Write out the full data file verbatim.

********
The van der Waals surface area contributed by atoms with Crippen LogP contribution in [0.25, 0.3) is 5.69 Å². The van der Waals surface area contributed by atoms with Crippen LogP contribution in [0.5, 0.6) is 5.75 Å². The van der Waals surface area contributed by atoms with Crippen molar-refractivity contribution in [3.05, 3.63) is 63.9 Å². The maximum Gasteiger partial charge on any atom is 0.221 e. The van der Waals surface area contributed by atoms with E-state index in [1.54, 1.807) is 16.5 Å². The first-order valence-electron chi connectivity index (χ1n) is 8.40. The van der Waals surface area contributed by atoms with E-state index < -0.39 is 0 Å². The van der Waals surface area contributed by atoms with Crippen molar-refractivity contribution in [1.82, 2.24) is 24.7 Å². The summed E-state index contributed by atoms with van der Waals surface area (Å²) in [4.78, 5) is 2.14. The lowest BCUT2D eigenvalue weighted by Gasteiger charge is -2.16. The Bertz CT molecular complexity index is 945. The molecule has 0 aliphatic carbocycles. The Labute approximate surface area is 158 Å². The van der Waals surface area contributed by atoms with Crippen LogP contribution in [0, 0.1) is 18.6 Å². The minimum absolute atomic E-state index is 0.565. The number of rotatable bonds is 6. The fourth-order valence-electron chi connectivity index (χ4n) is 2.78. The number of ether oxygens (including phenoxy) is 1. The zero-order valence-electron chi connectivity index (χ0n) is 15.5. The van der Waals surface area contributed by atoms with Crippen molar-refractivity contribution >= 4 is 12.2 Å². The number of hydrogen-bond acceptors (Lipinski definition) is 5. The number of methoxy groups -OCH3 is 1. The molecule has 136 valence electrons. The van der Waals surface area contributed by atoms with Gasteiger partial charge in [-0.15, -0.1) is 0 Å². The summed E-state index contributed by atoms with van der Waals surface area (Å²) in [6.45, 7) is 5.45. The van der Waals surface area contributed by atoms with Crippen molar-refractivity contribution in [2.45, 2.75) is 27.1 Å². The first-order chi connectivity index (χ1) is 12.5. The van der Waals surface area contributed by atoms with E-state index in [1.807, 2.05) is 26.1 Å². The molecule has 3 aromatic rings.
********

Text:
The van der Waals surface area contributed by atoms with Crippen LogP contribution in [0.25, 0.3) is 5.69 Å². The van der Waals surface area contributed by atoms with Crippen LogP contribution in [0.5, 0.6) is 5.75 Å². The van der Waals surface area contributed by atoms with Crippen molar-refractivity contribution in [3.05, 3.63) is 63.9 Å². The maximum Gasteiger partial charge on any atom is 0.221 e. The van der Waals surface area contributed by atoms with E-state index in [1.54, 1.807) is 16.5 Å². The first-order valence-electron chi connectivity index (χ1n) is 8.40. The van der Waals surface area contributed by atoms with E-state index < -0.39 is 0 Å². The van der Waals surface area contributed by atoms with Crippen molar-refractivity contribution in [1.82, 2.24) is 24.7 Å². The summed E-state index contributed by atoms with van der Waals surface area (Å²) in [4.78, 5) is 2.14. The lowest BCUT2D eigenvalue weighted by Gasteiger charge is -2.16. The Bertz CT molecular complexity index is 945. The molecule has 0 aliphatic carbocycles. The Labute approximate surface area is 158 Å². The van der Waals surface area contributed by atoms with Crippen LogP contribution in [0, 0.1) is 18.6 Å². The minimum absolute atomic E-state index is 0.565. The number of rotatable bonds is 6. The fourth-order valence-electron chi connectivity index (χ4n) is 2.78. The number of ether oxygens (including phenoxy) is 1. The zero-order valence-electron chi connectivity index (χ0n) is 15.5. The van der Waals surface area contributed by atoms with Crippen molar-refractivity contribution >= 4 is 12.2 Å². The number of hydrogen-bond acceptors (Lipinski definition) is 5. The number of methoxy groups -OCH3 is 1. The molecule has 136 valence electrons. The van der Waals surface area contributed by atoms with Gasteiger partial charge in [-0.15, -0.1) is 0 Å². The summed E-state index contributed by atoms with van der Waals surface area (Å²) in [6.45, 7) is 5.45. The van der Waals surface area contributed by atoms with Crippen molar-refractivity contribution in [2.45, 2.75) is 27.1 Å². The first-order chi connectivity index (χ1) is 12.5. The van der Waals surface area contributed by atoms with E-state index in [1.807, 2.05) is 26.1 Å². The molecule has 3 aromatic rings.